Background to the group and tissue engineering
This team (led by Prof Shakesheff and Drs Rose and Buttery) is affiliated with the Wolfson Centre for Stem Cells, Tissue Engineering & Modelling, within the Centre for Biomolecular Sciences.
The overall aim of tissue engineering research is to develop approaches to help restore full function and integrity to a tissue or organ that has been lost or damaged either through disease, congenital defect or traumatic injury. To achieve this, tissue engineering requires the ability to understand and co-ordinate the complex interactions between cells, inductive signals and scaffolds.
Scaffolds, delivery systems and physical manipulation of cells We are exploring interesting new ways to analyze and control the interactions between cells, inductive signals and scaffolds to promote the repair of tissues such as bone, cartilage, liver, cardiac muscle, gastro-intestinal tissues, pancreas as well as many other tissue types. We also apply these approaches to develop in vitro tissue models, such as liver and thymus that can used to study developmental and disease processes and to test new drugs.
We have extensive expertise in scaffold design, fabrication and analysis and work with both natural and synthetic polymers to produce an array of scaffolds with controlled size, shape and structure. Applying techniques such as supercritical CO2, with Professor Steve Howdle in the School of Chemistry, we are able to produce scaffolds with controlled porosity and can also incorporate functional bioactive molecules, helping cells and also blood vessels to grow on and into the scaffold. By blending different types of polymer we are able to produce temperature-sensitive scaffolds, which at room temperature can be mixed with cells and bioactive molecules and readily injected, via a syringe to self-assemble at body temperature into a scaffold with defined shape and structure.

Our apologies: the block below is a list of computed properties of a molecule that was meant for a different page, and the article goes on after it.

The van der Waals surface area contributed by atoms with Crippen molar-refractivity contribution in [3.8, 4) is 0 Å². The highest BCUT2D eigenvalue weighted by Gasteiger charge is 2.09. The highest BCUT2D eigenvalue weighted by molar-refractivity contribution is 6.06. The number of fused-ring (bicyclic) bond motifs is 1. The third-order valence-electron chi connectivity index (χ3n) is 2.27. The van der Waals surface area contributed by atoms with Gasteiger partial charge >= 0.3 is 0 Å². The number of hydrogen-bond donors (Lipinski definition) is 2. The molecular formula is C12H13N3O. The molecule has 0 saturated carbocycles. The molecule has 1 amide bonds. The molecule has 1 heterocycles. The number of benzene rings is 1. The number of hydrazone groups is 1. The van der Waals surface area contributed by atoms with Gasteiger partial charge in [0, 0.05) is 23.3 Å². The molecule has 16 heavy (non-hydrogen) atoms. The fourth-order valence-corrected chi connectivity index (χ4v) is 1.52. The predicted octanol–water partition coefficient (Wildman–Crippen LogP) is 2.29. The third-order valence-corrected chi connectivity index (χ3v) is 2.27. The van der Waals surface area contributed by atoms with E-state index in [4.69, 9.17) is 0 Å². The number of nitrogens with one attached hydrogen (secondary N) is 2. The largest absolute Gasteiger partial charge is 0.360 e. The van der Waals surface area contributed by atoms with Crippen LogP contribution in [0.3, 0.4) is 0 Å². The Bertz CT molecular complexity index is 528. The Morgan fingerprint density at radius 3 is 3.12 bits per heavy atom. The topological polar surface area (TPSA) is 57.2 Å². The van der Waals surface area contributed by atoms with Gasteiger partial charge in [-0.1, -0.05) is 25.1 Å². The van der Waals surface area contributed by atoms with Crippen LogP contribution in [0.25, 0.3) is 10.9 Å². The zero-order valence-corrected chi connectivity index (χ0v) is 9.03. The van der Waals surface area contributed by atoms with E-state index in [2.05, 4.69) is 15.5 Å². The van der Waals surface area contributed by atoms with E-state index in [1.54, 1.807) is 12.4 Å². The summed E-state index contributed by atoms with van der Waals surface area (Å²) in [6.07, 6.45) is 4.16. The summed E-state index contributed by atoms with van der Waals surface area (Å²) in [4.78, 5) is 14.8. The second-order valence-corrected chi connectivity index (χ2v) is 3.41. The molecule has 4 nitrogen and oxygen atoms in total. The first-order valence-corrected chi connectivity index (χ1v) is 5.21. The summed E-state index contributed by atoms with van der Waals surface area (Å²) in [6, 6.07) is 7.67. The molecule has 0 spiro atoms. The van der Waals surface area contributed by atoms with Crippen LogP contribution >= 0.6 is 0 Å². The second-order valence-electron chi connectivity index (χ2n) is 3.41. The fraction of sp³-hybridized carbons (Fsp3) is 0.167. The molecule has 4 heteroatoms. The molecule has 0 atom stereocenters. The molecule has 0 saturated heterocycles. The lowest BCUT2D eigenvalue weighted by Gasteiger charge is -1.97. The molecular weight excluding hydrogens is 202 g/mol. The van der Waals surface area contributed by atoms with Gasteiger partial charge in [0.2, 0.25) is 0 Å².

Polymer scaffold containing a growth factor and illustrating controlled release from specific zones (a). Polymer microparticles with fibroblasts growing over the surface (b). Engineered and natural aggregation of embryonic stem cells over the same time course, illustrating rapid induction of cell interactions by the engineered method (c)
The group works with a wide range of cell types, such as primary cells released from adult tissues, including hepatocytes and stellate cells from the liver, and stem cells from tissues such as the bone marrow, small/large intestine and cornea. We also have an extensive library of cell lines, including mouse and human embryonic stem cells. In addition to scaffold environments, we use a variety of biochemical and physical approaches including stirred, rotating and perfusion bioreactors to control the biology of these various cell types. We have also developed novel chemically mediated methods to control cell-cell interactions and the formation of 3-D aggregates and this has proven especially useful in directing differentiation of embryonic stem cells. Our studies are performed over a wide size range, from growing centimetre size aggregates to creating micro- and nanoscale environments to simulate cell-specific niches, such as the intestinal crypt.
The group has an extensive cell culture suite and various wet labs for scaffold production and cell and molecular analyses. Specialist equipment includes high pressure supercritical CO2, rheometer, micro computed X-ray tomography and motorized video time lapse.
We have a number of collaborations within the School of Pharmacy and around the University, notably the Schools of Chemistry, Mathematical Sciences and Human Development. Key collaborators around the UK include Richard Oreffo (Southampton), Jon Cooper/Mile Padgett (Glasgow), David Williams (Loughborough)